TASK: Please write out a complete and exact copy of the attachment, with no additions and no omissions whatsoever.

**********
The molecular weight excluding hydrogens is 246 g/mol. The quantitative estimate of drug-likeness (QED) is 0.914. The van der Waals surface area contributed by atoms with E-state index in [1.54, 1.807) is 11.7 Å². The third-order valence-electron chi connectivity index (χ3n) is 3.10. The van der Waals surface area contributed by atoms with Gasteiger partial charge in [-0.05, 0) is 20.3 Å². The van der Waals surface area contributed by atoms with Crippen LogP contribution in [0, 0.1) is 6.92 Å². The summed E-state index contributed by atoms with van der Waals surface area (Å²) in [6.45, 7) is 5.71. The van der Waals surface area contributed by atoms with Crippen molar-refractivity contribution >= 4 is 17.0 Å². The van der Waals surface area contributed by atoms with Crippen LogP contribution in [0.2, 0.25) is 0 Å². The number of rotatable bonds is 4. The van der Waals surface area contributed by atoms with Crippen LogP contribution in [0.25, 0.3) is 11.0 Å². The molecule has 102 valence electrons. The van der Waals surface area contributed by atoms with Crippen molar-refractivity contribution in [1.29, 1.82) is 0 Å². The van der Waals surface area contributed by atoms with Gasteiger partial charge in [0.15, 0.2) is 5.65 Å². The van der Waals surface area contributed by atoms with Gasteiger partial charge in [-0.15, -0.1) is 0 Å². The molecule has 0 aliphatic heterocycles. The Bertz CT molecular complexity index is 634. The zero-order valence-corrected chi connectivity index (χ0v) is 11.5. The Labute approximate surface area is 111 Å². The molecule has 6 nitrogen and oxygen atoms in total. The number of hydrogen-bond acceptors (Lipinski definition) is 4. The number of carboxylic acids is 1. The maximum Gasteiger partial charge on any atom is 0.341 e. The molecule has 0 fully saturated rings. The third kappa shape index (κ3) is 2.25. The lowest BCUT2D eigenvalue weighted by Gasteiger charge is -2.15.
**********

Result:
The molecular weight excluding hydrogens is 246 g/mol. The quantitative estimate of drug-likeness (QED) is 0.914. The van der Waals surface area contributed by atoms with E-state index in [1.54, 1.807) is 11.7 Å². The third-order valence-electron chi connectivity index (χ3n) is 3.10. The van der Waals surface area contributed by atoms with Gasteiger partial charge in [-0.05, 0) is 20.3 Å². The van der Waals surface area contributed by atoms with Crippen LogP contribution in [0, 0.1) is 6.92 Å². The summed E-state index contributed by atoms with van der Waals surface area (Å²) in [6.45, 7) is 5.71. The van der Waals surface area contributed by atoms with Crippen molar-refractivity contribution >= 4 is 17.0 Å². The van der Waals surface area contributed by atoms with Crippen LogP contribution in [0.2, 0.25) is 0 Å². The number of rotatable bonds is 4. The van der Waals surface area contributed by atoms with Crippen LogP contribution in [0.25, 0.3) is 11.0 Å². The molecule has 102 valence electrons. The van der Waals surface area contributed by atoms with Crippen molar-refractivity contribution in [1.29, 1.82) is 0 Å². The van der Waals surface area contributed by atoms with Gasteiger partial charge in [0.15, 0.2) is 5.65 Å². The van der Waals surface area contributed by atoms with Gasteiger partial charge in [-0.15, -0.1) is 0 Å². The molecule has 0 aliphatic heterocycles. The Bertz CT molecular complexity index is 634. The zero-order valence-corrected chi connectivity index (χ0v) is 11.5. The Labute approximate surface area is 111 Å². The molecule has 6 nitrogen and oxygen atoms in total. The number of hydrogen-bond acceptors (Lipinski definition) is 4. The number of carboxylic acids is 1. The maximum Gasteiger partial charge on any atom is 0.341 e. The molecule has 0 fully saturated rings. The third kappa shape index (κ3) is 2.25. The lowest BCUT2D eigenvalue weighted by Gasteiger charge is -2.15.